Well, not exactly. You can try it, but the breakpoint won't trigger (we'll see why a little bit later).

Hrm, that kinda sucks and is confusing. This will make it harder to track down who is calling sigprocmask in the threaded case.

Well, we know that when you run configure the script creates a config.h with a bunch of defines that Ruby uses to decide which functions to use for what. So let's compare ./configure --enable-pthread with ./configure --disable-pthread:

[joe@mawu:/home/joe/ruby]% diff config.h config.h.pthread 
> #define _REENTRANT 1
> #define _THREAD_SAFE 1
> #define HAVE_LIBPTHREAD 1
> #define HAVE_NANOSLEEP 1
> #define HAVE_GETCONTEXT 1
> #define HAVE_SETCONTEXT 1


OK, now if we grep the Ruby source code, we see that whenever HAVE_[SG]ETCONTEXT are set, Ruby uses the system calls setcontext() and getcontext() to save and restore state for context switching and for exception handling (via the EXEC_TAG).

What about when HAVE_[SG]ETCONTEXT are not define'd? Well in that case, Ruby uses _setjmp/_longjmp.

Bingo!

That's what's going on! From the _setjmp/_longjmp man page:

... The _longjmp() and _setjmp() functions shall be equivalent to longjmp() and setjmp(), respectively, with the additional restriction that _longjmp() and _setjmp() shall not manipulate the signal mask...

And from the [sg]etcontext man page:

... uc_sigmask is the set of signals blocked in this context (see sigprocmask(2)) ...


The issue is that getcontext calls sigprocmask on every invocation but _setjmp does not.

BUT WAIT if that's true why didn't GDB hit a sigprocmask breakpoint before?

x86_64 assembly FTW, again

Let's fire up gdb and figure out this breakpoint-not-breaking thing. First, let's start by disassembling getcontext (snipped for brevity):

(gdb) p getcontext
$1 = {} 0x7ffff7825100
(gdb) disas getcontext
...
0x00007ffff782517f : mov $0xe,%rax
0x00007ffff7825186 : syscall
...

Yeah, that's pretty weird. I'll explain why in a minute, but let's look at the disassembly of sigprocmask first:

(gdb) p sigprocmask
$2 = {} 0x7ffff7817340 <__sigprocmask>
(gdb) disas sigprocmask
...
0x00007ffff7817383 <__sigprocmask+67>: mov $0xe,%rax
0x00007ffff7817388 <__sigprocmask+72>: syscall
...

Yeah, this is a bit confusing, but here's the deal.

Recent Linux kernels implement a shiny new method for calling system calls called sysenter/sysexit. This new way was created because the old way (int $0x80) turned out to be pretty slow. So Intel created some new instructions to execute system calls without such huge overhead.

All you need to know right now (I'll try to blog more about this in the future) is that the %rax register holds the system call number. The syscall instruction transfers control to the kernel and the kernel figures out which syscall you wanted by checking the value in %rax. Let's just make sure that sigprocmask is actually 0xe:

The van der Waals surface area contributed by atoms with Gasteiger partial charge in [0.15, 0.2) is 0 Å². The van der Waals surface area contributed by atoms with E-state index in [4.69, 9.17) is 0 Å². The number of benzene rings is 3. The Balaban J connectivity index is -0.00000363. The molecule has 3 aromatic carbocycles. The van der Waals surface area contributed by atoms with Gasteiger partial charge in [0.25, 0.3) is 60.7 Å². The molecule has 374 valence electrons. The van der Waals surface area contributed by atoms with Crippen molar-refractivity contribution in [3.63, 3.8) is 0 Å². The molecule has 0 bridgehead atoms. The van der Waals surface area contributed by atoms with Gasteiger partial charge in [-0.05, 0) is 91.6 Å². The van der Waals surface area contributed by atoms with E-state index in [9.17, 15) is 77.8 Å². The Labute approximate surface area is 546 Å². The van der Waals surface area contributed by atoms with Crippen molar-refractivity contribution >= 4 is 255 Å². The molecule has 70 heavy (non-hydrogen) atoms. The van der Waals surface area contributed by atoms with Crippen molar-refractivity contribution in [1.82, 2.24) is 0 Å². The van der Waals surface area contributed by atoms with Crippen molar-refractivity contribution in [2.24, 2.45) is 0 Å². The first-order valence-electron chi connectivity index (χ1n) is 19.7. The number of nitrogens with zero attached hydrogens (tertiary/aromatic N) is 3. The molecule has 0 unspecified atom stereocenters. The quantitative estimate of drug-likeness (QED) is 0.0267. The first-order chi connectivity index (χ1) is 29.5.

[joe@pluto:/usr/include]% grep -Hrn "sigprocmask" asm-x86_64/unistd.h 
asm-x86_64/unistd.h:44:#define __NR_rt_sigprocmask                     14


Bingo. It's calling sigprocmask (albeit a bit obscurely).

OK, so getcontext isn't calling sigprocmask directly, instead it replicates a bunch of code that sigprocmask has in its function body. That's why we didn't hit the sigprocmask breakpoint; GDB was going to break if you landed on the address 0x7ffff7817340 but you didn't.

Instead, getcontext reimplements the wrapper code for sigprocmask itself and GDB is none the wiser.

Mystery solved.

The patch

Get it HERE

The patch works by adding a new configure flag called --disable-ucontext to allow you to specifically disable [sg]etcontext from being called, you use this in conjunction with --enable-pthread, like this:

./configure --disable-ucontext --enable-pthread


After you build Ruby configured like that, its performance is on par with (and sometimes slightly faster) than Ruby built with --disable-pthread for about a 30% performance boost when compared to --enable-pthread.

I added the switch because I wanted to preserve the original Ruby behavior, if you just pass --enable-pthread without --disable-ucontext Ruby will do the old thing and generate piles of sigprocmasks.

Conclusion

  1. Things aren't always what they seem - GDB may lie to you. Be careful.
  2. Use the source, Luke. Libraries can do unexpected things, debug builds of libc can help!
  3. I know I keep saying this, assembly is useful. Start learning it today!